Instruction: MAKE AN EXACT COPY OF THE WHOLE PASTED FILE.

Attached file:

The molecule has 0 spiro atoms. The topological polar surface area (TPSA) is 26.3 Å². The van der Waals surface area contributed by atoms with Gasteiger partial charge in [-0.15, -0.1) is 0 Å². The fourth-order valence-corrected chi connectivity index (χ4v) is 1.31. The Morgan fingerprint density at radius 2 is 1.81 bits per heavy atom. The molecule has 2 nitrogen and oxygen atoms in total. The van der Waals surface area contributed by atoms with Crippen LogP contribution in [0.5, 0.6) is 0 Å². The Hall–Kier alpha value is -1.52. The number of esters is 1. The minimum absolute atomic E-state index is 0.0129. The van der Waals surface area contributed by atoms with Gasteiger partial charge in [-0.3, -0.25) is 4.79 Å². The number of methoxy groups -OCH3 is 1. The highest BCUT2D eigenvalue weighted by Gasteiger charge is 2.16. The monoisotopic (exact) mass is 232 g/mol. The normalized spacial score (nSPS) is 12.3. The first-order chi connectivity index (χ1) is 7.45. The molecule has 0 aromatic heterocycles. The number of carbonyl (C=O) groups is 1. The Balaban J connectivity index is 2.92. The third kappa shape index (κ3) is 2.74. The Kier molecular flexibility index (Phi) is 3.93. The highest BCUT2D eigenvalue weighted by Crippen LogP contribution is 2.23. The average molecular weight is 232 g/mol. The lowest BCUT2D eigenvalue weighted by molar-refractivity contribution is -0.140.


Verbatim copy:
The molecule has 0 spiro atoms. The topological polar surface area (TPSA) is 26.3 Å². The van der Waals surface area contributed by atoms with Gasteiger partial charge in [-0.15, -0.1) is 0 Å². The fourth-order valence-corrected chi connectivity index (χ4v) is 1.31. The Morgan fingerprint density at radius 2 is 1.81 bits per heavy atom. The molecule has 2 nitrogen and oxygen atoms in total. The van der Waals surface area contributed by atoms with Crippen LogP contribution in [0.5, 0.6) is 0 Å². The Hall–Kier alpha value is -1.52. The number of esters is 1. The minimum absolute atomic E-state index is 0.0129. The van der Waals surface area contributed by atoms with Gasteiger partial charge in [-0.3, -0.25) is 4.79 Å². The number of methoxy groups -OCH3 is 1. The highest BCUT2D eigenvalue weighted by Gasteiger charge is 2.16. The monoisotopic (exact) mass is 232 g/mol. The normalized spacial score (nSPS) is 12.3. The first-order chi connectivity index (χ1) is 7.45. The molecule has 0 aromatic heterocycles. The number of carbonyl (C=O) groups is 1. The Balaban J connectivity index is 2.92. The third kappa shape index (κ3) is 2.74. The Kier molecular flexibility index (Phi) is 3.93. The highest BCUT2D eigenvalue weighted by Crippen LogP contribution is 2.23. The average molecular weight is 232 g/mol. The lowest BCUT2D eigenvalue weighted by molar-refractivity contribution is -0.140.